Wednesday, December 21, 2016

How Albuquerque took on homelessness

My latest for POLITICO Magazine's What Works series is on how a concerned Republican mayor and an out-of-control police department created the context for an impressive and comprehensive effort to deal with homelessness in Albuquerque, New Mexico's largest city. From a van that picks willing panhandlers off the street and puts them to work for the day for $9.50 an hour to a drive to get the most vulnerable homeless people into permanent homes immediately, the city has been turning heads and pointing the way toward more effective strategies for helping people get off the streets.

This is my tenth full-length "What Works" piece this year. The others were on how Des Moines went from dull to cool; how Manchester, New Hampshire turned its vast 19th century millyard to spinning high-tech gold; on how Denver built its game-changing light rail system, only to discover its most powerful effects were not what they'd expected; how Cincinnati transformed "America's most dangerous neighborhood"; how Philadelphia repurposed a 1200 acre former naval base;  how Milwaukee breathed life back into a legacy industrial district, creating the manufacturing park of the future; how Roanoke, Virginia went from a train city to a brain city;  how Winston-Salem, North Carolina pivoted from tobacco manufacturing to high-tech innovation and how Burlington, Vermont -- Bernie Sanders' hometown -- became the country's first all-renewable-powered city. In addition -- on the occasion of the Republican National Convention -- I had this shorter story on how Cleveland revamped its long-neglected Public Square.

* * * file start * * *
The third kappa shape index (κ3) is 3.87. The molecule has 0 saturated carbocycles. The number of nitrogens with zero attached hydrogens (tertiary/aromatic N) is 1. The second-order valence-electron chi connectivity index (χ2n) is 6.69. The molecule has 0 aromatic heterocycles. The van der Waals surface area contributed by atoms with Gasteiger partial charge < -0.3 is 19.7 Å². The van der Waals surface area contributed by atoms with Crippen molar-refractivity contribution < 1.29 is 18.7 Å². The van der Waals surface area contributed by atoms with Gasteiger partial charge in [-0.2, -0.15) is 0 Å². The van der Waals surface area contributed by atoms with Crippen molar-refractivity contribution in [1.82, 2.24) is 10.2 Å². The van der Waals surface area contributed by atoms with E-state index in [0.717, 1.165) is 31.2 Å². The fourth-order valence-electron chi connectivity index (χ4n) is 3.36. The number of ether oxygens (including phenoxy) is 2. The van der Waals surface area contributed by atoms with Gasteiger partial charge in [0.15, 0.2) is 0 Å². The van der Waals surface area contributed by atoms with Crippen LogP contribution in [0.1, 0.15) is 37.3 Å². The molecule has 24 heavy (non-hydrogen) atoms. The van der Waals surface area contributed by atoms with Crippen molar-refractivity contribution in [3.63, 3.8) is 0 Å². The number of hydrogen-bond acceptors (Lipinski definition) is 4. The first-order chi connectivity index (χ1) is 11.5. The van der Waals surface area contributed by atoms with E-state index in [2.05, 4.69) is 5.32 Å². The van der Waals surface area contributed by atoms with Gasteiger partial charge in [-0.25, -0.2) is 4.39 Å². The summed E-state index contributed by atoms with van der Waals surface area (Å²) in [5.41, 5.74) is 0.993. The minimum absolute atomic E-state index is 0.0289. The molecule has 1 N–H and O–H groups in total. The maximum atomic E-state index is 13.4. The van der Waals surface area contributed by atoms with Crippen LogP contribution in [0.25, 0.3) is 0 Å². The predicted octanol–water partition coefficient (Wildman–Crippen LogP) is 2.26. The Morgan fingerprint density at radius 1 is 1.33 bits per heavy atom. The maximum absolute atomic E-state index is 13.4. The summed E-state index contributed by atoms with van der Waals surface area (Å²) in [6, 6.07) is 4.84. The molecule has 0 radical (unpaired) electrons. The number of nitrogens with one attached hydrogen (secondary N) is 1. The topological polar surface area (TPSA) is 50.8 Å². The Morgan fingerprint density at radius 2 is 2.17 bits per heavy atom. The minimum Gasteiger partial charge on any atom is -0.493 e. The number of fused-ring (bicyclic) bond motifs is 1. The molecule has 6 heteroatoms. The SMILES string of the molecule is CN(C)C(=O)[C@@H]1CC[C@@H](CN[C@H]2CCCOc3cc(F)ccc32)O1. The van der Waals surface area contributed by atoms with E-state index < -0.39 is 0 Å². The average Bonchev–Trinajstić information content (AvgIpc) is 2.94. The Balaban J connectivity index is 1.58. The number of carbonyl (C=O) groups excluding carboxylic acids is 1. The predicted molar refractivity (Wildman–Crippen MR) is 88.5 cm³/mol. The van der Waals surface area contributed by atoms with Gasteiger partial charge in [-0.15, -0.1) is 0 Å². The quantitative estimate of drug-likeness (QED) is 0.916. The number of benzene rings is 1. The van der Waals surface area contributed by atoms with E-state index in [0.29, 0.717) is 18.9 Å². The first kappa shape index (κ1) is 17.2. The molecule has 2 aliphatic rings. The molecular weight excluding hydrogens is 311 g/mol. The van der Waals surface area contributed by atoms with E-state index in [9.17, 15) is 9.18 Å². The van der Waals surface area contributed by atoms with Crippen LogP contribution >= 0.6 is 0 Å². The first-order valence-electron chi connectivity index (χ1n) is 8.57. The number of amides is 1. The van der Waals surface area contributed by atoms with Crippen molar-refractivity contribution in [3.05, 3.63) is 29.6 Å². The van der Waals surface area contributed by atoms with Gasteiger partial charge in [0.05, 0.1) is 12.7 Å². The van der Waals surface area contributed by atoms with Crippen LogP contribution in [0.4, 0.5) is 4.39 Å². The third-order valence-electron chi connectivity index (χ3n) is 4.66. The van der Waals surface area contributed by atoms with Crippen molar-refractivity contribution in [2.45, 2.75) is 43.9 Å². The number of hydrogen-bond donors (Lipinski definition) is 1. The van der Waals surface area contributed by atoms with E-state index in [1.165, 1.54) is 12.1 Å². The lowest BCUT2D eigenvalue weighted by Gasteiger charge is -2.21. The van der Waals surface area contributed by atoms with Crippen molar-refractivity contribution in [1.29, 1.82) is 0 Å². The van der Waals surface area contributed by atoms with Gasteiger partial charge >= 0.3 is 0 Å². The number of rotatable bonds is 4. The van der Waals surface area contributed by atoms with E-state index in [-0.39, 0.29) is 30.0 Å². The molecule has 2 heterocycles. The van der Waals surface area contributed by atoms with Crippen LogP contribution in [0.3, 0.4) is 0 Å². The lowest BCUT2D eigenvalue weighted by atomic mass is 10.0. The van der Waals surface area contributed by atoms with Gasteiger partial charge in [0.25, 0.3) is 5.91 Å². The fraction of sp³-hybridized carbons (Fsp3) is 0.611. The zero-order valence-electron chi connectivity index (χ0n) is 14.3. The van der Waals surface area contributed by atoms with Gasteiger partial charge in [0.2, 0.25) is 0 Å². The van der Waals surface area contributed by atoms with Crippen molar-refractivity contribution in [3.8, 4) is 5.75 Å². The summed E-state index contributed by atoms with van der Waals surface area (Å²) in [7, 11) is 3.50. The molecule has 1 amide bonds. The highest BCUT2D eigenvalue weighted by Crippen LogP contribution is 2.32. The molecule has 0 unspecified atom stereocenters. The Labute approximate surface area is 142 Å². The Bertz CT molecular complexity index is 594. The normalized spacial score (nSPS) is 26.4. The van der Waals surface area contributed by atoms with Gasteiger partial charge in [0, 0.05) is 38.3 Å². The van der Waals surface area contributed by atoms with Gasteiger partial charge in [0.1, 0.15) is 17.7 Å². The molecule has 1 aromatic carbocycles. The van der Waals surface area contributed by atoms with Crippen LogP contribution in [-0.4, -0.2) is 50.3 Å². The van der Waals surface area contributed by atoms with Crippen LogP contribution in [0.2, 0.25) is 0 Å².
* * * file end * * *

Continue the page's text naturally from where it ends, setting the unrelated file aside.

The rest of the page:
Where's next for What Works? Hint: for one religious denomination, it's literally the Holy Land.

[Update, 1/16/17: Bloomberg View columnist Noah Smith took up this story in his syndicated column.]

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